I saw it coming when she would unload the dishwasher and stare in confusion at the cupboard with a glass in hand not knowing where to put it. I saw it coming when she couldn’t remember to water the seedlings at planting and they died. I saw it coming when she would always ask what day it was. I saw it coming the day she wanted to drive to Kansas to see her mom but got lost in town and had to come home.

A lot has happened these last 18 moths. I’ve been thinking about writing it down. I fear I have waited too long. So much has happened and things have progressed too fast. I can’t even keep it straight in my head. I want to tell her story, to honor her. So much has already happened. It’s gone from silly forgetful moments on her part, to me considering selling our home and looking for assisted living facilities.

How did we even get here? Why am I even thinking these things?  I don’t know how I feel, except paralyzed. Everything in life has stopped. It’s like everything is on hold and I’m waiting for something, anything, to happen. A breakthrough? A new discovery or cure? A signal to move to the next decision?

 

 

4 thoughts on “I saw it coming

  1. Dear “little” brother,
    I think of you, Kris and the kids every day. My heart aches for all of you! I cannot begin to imagine what you all are going through. I cried when I read your post. I’ve always heard that “God has a plan” and we often wonder what it is and also wonder why when the plan becomes reality. I know your faith will help you through such a heartbreaking journey and I wish there was something I could do to help.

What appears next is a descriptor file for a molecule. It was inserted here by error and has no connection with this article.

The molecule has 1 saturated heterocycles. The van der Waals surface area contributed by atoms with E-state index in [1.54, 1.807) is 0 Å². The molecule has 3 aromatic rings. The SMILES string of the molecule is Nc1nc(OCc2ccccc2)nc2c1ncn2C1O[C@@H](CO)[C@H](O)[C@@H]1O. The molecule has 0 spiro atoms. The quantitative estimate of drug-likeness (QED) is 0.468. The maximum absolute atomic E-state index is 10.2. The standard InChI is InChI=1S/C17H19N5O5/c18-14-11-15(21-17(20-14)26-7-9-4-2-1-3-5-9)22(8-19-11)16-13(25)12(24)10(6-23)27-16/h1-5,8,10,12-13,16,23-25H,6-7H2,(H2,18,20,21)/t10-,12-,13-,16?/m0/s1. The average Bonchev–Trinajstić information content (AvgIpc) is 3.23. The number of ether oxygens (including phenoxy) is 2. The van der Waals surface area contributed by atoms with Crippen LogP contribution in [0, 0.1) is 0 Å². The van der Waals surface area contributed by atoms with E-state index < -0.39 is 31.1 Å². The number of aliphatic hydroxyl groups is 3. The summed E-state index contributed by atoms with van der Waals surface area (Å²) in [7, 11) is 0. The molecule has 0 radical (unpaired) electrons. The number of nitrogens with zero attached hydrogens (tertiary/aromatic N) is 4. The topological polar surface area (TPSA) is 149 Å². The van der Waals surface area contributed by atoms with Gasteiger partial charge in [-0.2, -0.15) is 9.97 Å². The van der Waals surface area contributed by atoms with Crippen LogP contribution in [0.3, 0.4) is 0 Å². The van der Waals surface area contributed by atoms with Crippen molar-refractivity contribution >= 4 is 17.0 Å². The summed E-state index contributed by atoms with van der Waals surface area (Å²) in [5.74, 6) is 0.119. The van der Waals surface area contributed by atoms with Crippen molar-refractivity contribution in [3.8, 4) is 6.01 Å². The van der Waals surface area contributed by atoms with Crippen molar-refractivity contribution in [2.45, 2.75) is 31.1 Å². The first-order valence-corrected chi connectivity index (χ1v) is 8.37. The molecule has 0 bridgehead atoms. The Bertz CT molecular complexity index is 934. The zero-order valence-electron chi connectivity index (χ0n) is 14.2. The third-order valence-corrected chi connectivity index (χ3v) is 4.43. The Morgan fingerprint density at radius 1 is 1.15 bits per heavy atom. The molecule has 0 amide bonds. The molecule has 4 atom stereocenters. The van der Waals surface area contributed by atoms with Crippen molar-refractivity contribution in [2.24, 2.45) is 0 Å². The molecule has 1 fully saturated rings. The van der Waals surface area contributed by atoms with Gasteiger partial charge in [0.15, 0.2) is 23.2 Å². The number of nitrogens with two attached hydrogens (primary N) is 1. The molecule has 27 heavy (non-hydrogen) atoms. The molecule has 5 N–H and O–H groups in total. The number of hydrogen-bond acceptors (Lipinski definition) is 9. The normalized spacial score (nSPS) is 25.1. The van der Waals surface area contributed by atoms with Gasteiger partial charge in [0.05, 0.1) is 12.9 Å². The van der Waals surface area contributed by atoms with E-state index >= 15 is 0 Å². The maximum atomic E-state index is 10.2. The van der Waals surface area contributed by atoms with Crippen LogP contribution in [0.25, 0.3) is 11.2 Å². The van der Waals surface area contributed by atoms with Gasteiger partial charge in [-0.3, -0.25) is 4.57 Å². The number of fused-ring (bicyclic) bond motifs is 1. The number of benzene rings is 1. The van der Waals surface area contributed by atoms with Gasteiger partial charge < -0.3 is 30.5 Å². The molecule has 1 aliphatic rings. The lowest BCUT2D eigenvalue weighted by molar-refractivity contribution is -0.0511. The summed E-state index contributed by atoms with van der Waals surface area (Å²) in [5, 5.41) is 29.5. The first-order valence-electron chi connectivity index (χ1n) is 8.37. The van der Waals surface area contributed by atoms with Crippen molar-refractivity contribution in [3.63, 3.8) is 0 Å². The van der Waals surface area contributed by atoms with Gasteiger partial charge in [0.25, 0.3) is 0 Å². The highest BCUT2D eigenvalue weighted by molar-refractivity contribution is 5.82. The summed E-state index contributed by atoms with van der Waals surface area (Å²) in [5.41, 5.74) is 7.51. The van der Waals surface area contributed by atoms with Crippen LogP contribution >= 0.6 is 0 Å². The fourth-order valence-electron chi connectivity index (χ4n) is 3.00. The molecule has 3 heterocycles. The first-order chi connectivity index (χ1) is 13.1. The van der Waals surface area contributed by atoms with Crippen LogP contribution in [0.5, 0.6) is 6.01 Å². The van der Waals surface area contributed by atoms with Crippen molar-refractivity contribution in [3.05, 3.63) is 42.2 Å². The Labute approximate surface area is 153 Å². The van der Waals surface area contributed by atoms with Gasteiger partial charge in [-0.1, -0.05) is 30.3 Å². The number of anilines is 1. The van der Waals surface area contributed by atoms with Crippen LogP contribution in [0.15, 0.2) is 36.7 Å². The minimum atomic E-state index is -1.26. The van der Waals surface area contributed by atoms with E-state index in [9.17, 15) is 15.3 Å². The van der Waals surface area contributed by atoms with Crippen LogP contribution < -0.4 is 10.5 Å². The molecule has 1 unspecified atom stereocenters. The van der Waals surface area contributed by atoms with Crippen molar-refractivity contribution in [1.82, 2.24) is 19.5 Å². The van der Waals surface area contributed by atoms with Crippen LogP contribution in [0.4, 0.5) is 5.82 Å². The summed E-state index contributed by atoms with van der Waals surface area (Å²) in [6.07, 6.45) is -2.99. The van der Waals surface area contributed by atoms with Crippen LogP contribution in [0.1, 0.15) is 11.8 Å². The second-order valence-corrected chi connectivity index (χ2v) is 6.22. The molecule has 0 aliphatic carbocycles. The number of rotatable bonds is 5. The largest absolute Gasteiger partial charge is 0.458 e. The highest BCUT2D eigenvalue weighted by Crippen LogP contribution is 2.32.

All of you are in my prayers!
    Love you bunches!!
    From your older sister, Deb

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  2. Dear “little” brother,
    I think of you, Kris and the kids pretty much everyday. I cannot begin to imagine what all of you are going through. I cried when I read your post. I’ve always heard the words “God has a plan”. We spend time wondering what that plan is and ask why when that plan becomes a reality. I know your faith will help you along this heartbreaking journey and I wish there was something I could do to help. All of you are in my prayers.
    Love you all!!
    Your “big” sister,
    Deb

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  3. David,
    First, I want to tell you that it was such a pleasure to meet Jessie and Bryan when Deb and I were in Colorado. You did good there David!!
    Second, I am my mother’s caregiver & PCA. She has dementia which she was diagnosed with a few years ago. I’ve noticed a decline in the last year and have seen some of the things that you describe Kris doing. I find it so hard with her at 82, but I can’t grasp your situation, Kris being your wife and at such a young age.
    What can I say about what you and your family are going through? Nothing! Just know that I think of you often and hope for the best!
    Take care,
    Marcia

    Like